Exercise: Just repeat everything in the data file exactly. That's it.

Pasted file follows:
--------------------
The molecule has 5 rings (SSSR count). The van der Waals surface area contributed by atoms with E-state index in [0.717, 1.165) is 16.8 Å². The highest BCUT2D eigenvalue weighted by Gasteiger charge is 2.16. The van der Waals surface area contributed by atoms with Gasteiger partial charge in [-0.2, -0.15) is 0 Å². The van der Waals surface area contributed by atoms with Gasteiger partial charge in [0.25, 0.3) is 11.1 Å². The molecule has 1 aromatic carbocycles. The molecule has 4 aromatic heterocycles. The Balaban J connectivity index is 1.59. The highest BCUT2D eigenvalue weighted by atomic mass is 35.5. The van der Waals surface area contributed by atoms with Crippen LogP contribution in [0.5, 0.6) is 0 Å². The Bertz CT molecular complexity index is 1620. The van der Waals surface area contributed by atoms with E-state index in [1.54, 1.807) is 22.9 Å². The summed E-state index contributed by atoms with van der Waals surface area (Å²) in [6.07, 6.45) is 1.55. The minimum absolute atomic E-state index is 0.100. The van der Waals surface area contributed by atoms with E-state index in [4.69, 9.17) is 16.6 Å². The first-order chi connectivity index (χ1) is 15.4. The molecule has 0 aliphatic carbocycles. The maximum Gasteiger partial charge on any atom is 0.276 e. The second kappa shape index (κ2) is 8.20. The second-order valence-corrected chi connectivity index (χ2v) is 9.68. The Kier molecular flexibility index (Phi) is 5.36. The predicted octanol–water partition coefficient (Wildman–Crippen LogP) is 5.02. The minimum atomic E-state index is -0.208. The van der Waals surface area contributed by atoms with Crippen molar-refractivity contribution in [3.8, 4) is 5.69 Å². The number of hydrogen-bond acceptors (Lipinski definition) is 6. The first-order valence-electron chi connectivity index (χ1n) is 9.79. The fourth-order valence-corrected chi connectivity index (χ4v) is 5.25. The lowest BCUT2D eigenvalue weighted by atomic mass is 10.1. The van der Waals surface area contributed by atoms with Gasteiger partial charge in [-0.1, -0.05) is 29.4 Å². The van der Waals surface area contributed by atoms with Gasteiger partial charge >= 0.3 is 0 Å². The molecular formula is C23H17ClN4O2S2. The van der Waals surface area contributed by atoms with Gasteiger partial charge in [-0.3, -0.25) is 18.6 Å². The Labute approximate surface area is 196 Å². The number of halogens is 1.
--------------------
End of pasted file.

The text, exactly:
The molecule has 5 rings (SSSR count). The van der Waals surface area contributed by atoms with E-state index in [0.717, 1.165) is 16.8 Å². The highest BCUT2D eigenvalue weighted by Gasteiger charge is 2.16. The van der Waals surface area contributed by atoms with Gasteiger partial charge in [-0.2, -0.15) is 0 Å². The van der Waals surface area contributed by atoms with Gasteiger partial charge in [0.25, 0.3) is 11.1 Å². The molecule has 1 aromatic carbocycles. The molecule has 4 aromatic heterocycles. The Balaban J connectivity index is 1.59. The highest BCUT2D eigenvalue weighted by atomic mass is 35.5. The van der Waals surface area contributed by atoms with Crippen LogP contribution in [0.5, 0.6) is 0 Å². The Bertz CT molecular complexity index is 1620. The van der Waals surface area contributed by atoms with E-state index in [1.54, 1.807) is 22.9 Å². The summed E-state index contributed by atoms with van der Waals surface area (Å²) in [6.07, 6.45) is 1.55. The minimum absolute atomic E-state index is 0.100. The van der Waals surface area contributed by atoms with E-state index in [4.69, 9.17) is 16.6 Å². The first-order chi connectivity index (χ1) is 15.4. The molecule has 0 aliphatic carbocycles. The maximum Gasteiger partial charge on any atom is 0.276 e. The second kappa shape index (κ2) is 8.20. The second-order valence-corrected chi connectivity index (χ2v) is 9.68. The Kier molecular flexibility index (Phi) is 5.36. The predicted octanol–water partition coefficient (Wildman–Crippen LogP) is 5.02. The minimum atomic E-state index is -0.208. The van der Waals surface area contributed by atoms with Crippen molar-refractivity contribution in [3.8, 4) is 5.69 Å². The number of hydrogen-bond acceptors (Lipinski definition) is 6. The first-order valence-electron chi connectivity index (χ1n) is 9.79. The fourth-order valence-corrected chi connectivity index (χ4v) is 5.25. The lowest BCUT2D eigenvalue weighted by atomic mass is 10.1. The van der Waals surface area contributed by atoms with Gasteiger partial charge in [-0.1, -0.05) is 29.4 Å². The van der Waals surface area contributed by atoms with Gasteiger partial charge >= 0.3 is 0 Å². The molecular formula is C23H17ClN4O2S2. The van der Waals surface area contributed by atoms with Gasteiger partial charge in [-0.3, -0.25) is 18.6 Å². The Labute approximate surface area is 196 Å². The number of halogens is 1.